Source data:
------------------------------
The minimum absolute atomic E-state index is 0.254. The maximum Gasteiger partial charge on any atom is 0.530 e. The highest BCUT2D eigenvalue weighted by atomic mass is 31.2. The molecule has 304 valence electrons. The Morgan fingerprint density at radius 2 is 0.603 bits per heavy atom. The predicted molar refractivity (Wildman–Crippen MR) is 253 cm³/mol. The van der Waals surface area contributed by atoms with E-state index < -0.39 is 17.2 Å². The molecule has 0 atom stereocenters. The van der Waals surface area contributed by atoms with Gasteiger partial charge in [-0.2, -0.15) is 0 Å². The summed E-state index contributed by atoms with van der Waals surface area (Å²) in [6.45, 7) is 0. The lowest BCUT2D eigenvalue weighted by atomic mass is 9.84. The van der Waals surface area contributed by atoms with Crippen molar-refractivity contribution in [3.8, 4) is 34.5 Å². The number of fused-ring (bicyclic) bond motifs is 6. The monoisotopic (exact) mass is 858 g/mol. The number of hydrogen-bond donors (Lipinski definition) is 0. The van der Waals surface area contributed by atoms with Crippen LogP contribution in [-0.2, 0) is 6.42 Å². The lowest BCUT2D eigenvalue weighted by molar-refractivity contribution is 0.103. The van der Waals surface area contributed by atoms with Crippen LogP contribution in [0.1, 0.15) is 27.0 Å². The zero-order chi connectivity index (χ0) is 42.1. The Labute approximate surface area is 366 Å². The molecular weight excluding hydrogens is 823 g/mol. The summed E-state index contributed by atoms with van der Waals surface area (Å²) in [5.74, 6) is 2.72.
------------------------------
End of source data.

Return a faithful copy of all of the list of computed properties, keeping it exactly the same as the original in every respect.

The minimum absolute atomic E-state index is 0.254. The maximum Gasteiger partial charge on any atom is 0.530 e. The highest BCUT2D eigenvalue weighted by atomic mass is 31.2. The molecule has 304 valence electrons. The Morgan fingerprint density at radius 2 is 0.603 bits per heavy atom. The predicted molar refractivity (Wildman–Crippen MR) is 253 cm³/mol. The van der Waals surface area contributed by atoms with E-state index < -0.39 is 17.2 Å². The molecule has 0 atom stereocenters. The van der Waals surface area contributed by atoms with Gasteiger partial charge in [-0.2, -0.15) is 0 Å². The summed E-state index contributed by atoms with van der Waals surface area (Å²) in [6.45, 7) is 0. The lowest BCUT2D eigenvalue weighted by atomic mass is 9.84. The van der Waals surface area contributed by atoms with Crippen molar-refractivity contribution in [3.8, 4) is 34.5 Å². The number of fused-ring (bicyclic) bond motifs is 6. The monoisotopic (exact) mass is 858 g/mol. The number of hydrogen-bond donors (Lipinski definition) is 0. The van der Waals surface area contributed by atoms with Crippen LogP contribution in [-0.2, 0) is 6.42 Å². The lowest BCUT2D eigenvalue weighted by molar-refractivity contribution is 0.103. The van der Waals surface area contributed by atoms with Crippen LogP contribution in [0.1, 0.15) is 27.0 Å². The zero-order chi connectivity index (χ0) is 42.1. The Labute approximate surface area is 366 Å². The molecular weight excluding hydrogens is 823 g/mol. The summed E-state index contributed by atoms with van der Waals surface area (Å²) in [5.74, 6) is 2.72.